The ALB launched from Torness shortly after 2am and was on scene around 20 minutes later. A tow was set up and the ALB had the Spitfire safely back in Dunbar harbour in half an hour. 

The RNLI’s advice for any sea-going, motor-powered vessel is to always make sure you have enough fuel for the trip, carry reserves and regularly maintain your engine.”

Photo credit: Dave Anderson, Dunbar RNLI

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On the scent of …….. Fergus, a flat-coated retriever. In the best tradition of tabloid reporting and dodgy puns here is a shaggy-dog ‘tail’.

The ILB crew was briefed: “There’s a wet dug on they rocks at Belhaven. Fetch!” It was a slim lead, just a sniff but they set off, on the scent, engine snarling. The ILB arrived at the rocks, saw Fergus was ‘terrier’fied and bedraggled, with a hang-dog expression. He had been hounding birds, in ‘pup’suit of a young gannet and had ‘pawsed’ on the rocks, Toto-ally ‘pup’lexed. One of the crew disem’bark’ed then collared Fergus and man-handled him into the boat. Retriever retrieved …..  It had been a ‘ruff’ day, so he’ll be kept on a short leash noo!

Photo credit Dunbar RNLI, fb page

Video:https://m.facebook.com/story.php?story_fbid=10157987161103175&id=560288174 (credit Gordon Kirkham)

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  • Annual Harbour Users Meeting on Dec.10th, by Zoom
  • You only need to click on the Zoom 'blue link' at 6.45pm (may need to wait a few seconds or retry)
  • 6.45pm start with an intro from Alasdair Swan (allows 15 minutes for everyone to join)
  • 7pm, presentation of the 'slide-show': an explanation of harbour improvements during the last 3 years.
  • There is no need to attend the Zoom meeting, you can watch these silent 'slides' anytime, they are self-explanatory:
  • http://www.dunbarharbourtrust.co.uk/images/PDF/Harbour_Improvements_2018-20__General_Fishermen_RNLI_Leisure_blue.pdf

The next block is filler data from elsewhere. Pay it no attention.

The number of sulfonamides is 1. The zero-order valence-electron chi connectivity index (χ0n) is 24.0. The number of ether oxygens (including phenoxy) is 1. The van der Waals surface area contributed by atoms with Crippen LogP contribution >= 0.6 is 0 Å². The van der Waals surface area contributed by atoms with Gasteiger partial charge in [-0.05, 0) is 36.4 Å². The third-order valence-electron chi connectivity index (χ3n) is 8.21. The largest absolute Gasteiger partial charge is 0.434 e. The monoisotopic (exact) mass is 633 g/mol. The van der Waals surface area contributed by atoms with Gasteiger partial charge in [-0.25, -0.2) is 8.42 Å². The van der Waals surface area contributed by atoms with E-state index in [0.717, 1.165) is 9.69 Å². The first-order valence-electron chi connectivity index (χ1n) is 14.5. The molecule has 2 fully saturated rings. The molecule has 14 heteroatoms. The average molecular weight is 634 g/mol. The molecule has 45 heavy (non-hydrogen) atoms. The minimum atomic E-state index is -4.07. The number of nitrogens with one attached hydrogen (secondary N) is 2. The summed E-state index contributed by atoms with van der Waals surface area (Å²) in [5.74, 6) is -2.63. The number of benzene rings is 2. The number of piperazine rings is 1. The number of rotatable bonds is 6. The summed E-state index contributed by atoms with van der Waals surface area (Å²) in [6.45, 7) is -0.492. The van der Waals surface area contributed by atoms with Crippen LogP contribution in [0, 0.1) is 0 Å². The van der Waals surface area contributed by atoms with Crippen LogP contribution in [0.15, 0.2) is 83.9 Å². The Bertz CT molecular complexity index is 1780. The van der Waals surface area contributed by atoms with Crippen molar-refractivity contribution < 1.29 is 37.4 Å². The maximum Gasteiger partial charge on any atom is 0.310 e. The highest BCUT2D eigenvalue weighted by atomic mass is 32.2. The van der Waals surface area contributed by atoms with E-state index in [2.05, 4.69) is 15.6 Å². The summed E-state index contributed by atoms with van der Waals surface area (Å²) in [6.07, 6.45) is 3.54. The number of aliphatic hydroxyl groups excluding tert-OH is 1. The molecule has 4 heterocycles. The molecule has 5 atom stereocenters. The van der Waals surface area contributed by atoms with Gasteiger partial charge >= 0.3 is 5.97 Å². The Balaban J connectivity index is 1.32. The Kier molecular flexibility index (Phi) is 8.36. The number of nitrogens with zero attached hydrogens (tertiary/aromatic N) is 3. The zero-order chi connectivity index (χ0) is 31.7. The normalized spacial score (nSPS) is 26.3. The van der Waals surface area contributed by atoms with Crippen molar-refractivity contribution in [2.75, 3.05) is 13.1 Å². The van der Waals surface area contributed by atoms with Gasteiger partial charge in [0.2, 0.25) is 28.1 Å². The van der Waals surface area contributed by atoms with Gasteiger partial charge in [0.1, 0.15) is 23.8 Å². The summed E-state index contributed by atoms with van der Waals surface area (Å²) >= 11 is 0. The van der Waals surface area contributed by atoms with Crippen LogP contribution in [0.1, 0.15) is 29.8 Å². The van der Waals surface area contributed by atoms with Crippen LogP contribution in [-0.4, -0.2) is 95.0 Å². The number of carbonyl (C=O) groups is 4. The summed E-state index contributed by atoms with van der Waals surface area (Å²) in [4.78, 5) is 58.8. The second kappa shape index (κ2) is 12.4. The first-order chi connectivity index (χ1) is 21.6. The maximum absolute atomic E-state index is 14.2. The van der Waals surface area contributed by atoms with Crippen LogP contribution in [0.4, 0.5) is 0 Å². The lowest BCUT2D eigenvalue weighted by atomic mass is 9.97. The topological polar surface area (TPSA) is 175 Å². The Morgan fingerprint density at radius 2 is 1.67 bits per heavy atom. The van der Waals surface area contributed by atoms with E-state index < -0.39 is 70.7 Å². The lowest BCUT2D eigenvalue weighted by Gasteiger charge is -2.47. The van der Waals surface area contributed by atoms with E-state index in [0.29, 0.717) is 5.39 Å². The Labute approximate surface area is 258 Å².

• 7.30pm 'slides' end, 8pm close of meeting, both approx.
  • Please email any questions later to This email address is being protected from spambots. You need JavaScript enabled to view it.
  • Zoom link details below (I'll email them again on the day)
  • Alasdair Swan is inviting you to a scheduled Zoom meeting. Topic: Dunbar Harbour Users' Meeting
    Time: Dec 10, 2020 6:45 PM London
    Join Zoom Meeting  https://us02web.zoom.us/j/88695915148
    Meeting ID: 886 9591 5148

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Just an 'early warning'. Our annual Harbour Users Meeting will take place on the evening of Thursday, December 10th. 

Due to Covid, this year's meeting will be on Zoom. You'll be reminded in the end-November newsletter and again by email, giving the 'blue link' for the Zoom. Everyone will be able to join just by clicking on that 'blue link'. After the Zoom meeting you will be able to ask questions by email and these will be answered by the appropriate Trust Director.

More details/timing to follow ..... 

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Belhaven swans avoiding the paparazzi, but they couldn't avoid being snapped by Malcolm Quirie

From Kenneth Grahame, poem ‘The Wind in the Willows’:

“All along the backwater, through the rushes tall, 
Ducks are a-dabbling, up tails all! 
Ducks' tails, drakes' tails, yellow feet a-quiver,
Yellow bills all out of sight, busy in the river!" 
Have any questions? Give us a call 01368 865 404